While the President presides over pardons for federal offenses, the individual governors in each state ultimately preside over state offenses. Some states have a board of pardons, while others are overseen by the parole board, and some directly by the Governor’s office. For information on obtaining an application for a state pardon, you would need to write your respective governor’s office and ask for one. Don’t plead your case in your initial letter. Simply state that you would like an application, and provide a self-addressed stamped envelope if possible. The individual options for each state should be listed in the application sent to you. The address for each state is as follows:

The Alabama Board of Pardons and Paroles
PO Box 302405
Montgomery, AL 36130-2405

Parole Board
550 West 7th Avenue, Suite 1800
Anchorage, AK 99501-3570

Arizona Board of Executive Clemency
1645 West Jefferson, Suite 101
Phoenix, AZ 85007

Arkansas Parole Board
Two Union National Plaza Bldg.
105 W. Capitol Avenue, Suite 500
Little Rock, AR 72201

Governor's Office
State Capitol
Attention: Legal Affairs
Sacramento, CA 95814

State of Colorado
Executive Chambers
136 State Capitol
Denver, CO 80203-1792

Connecticut Board of Pardons and Paroles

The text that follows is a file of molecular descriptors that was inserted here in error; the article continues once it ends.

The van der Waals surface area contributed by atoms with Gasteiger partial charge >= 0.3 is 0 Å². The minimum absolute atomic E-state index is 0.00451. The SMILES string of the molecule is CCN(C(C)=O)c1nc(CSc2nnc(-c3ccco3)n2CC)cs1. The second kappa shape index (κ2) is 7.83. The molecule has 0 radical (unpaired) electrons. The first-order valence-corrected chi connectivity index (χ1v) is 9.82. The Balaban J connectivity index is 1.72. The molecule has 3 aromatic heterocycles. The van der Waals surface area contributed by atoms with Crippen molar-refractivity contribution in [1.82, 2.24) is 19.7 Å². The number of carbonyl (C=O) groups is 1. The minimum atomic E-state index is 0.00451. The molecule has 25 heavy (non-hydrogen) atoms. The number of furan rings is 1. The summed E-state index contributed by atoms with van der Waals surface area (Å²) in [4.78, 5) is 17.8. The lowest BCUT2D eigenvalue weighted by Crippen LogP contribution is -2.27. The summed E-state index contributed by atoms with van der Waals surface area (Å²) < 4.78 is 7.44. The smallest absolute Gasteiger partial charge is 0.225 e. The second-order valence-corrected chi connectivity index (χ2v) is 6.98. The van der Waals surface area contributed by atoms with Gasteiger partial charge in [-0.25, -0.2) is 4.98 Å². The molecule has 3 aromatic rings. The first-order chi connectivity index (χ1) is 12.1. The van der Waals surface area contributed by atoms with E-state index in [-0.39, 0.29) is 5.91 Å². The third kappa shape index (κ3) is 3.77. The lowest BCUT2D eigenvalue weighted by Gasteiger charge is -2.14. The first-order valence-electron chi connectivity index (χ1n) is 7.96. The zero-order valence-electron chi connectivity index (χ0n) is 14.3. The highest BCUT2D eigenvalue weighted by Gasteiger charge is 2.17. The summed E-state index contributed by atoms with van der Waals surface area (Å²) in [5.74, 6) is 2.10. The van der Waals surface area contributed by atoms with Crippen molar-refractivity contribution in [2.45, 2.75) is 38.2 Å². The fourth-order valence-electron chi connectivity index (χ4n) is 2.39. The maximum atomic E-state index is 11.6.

55 West Main Street
Waterbury, CT 06702

Kent County Courthouse
Courtroom 1 (unless otherwise notified)
414 Federal Street
Dover, DE 19901

The Office of Executive Clemency
Florida Commission on Offender Review
4070 Esplanade Way
Tallahassee, FL 32399-2450

State Board of Pardons and Paroles
2 Martin Luther King, Jr. Drive SE
Suite 458, Balcony Level, East Tower
Atlanta, GA 30334-4909

The Governor of Hawaii
State Capitol, 5th Floor
Honolulu, HI 96813

Commission of Pardons and Parole
P.O. Box 83720
Statehouse Mail
Boise, ID 83720-1807

Illinois Prisoner Review Board
319 East Madison Street, Suite A
Springfield, IL 62701

Indiana Government Center – South
Room E321
302 W. Washington Street
Indianapolis, IN 46204-2278

Iowa Board of Parole
510 E 12th Street Suite 3
Des Moines, IA 50319

Kansas Department of Corrections
ATTN: Prisoner Review Board
714 SW Jackson, Suite 300
Topeka, KS 66603

Office of the Governor
700 Capitol Avenue
Frankfort, KY 4060

Louisiana Board of Pardons and Parole
P.O. Box 94304
Baton Rouge, LA 70804

State of Maine Governor’s Board on Executive Clemency
111 State House Station
Augusta, ME 04333

Maryland Parole Commission
6776 Reisterstown Road
Baltimore, MD 21215-2314

Executive Clemency Coordinator
Executive Clemency Unit
12 Mercer Road
Natick, MA 01760

Office of the Parole Board
Pardons and Commutations Coordinator
Post Office Box 30003
Lansing, MI 48909

Board of Pardons
1450 Energy Park Drive
Suite 200
St. Paul, MN 55108

State of Mississippi Parole Board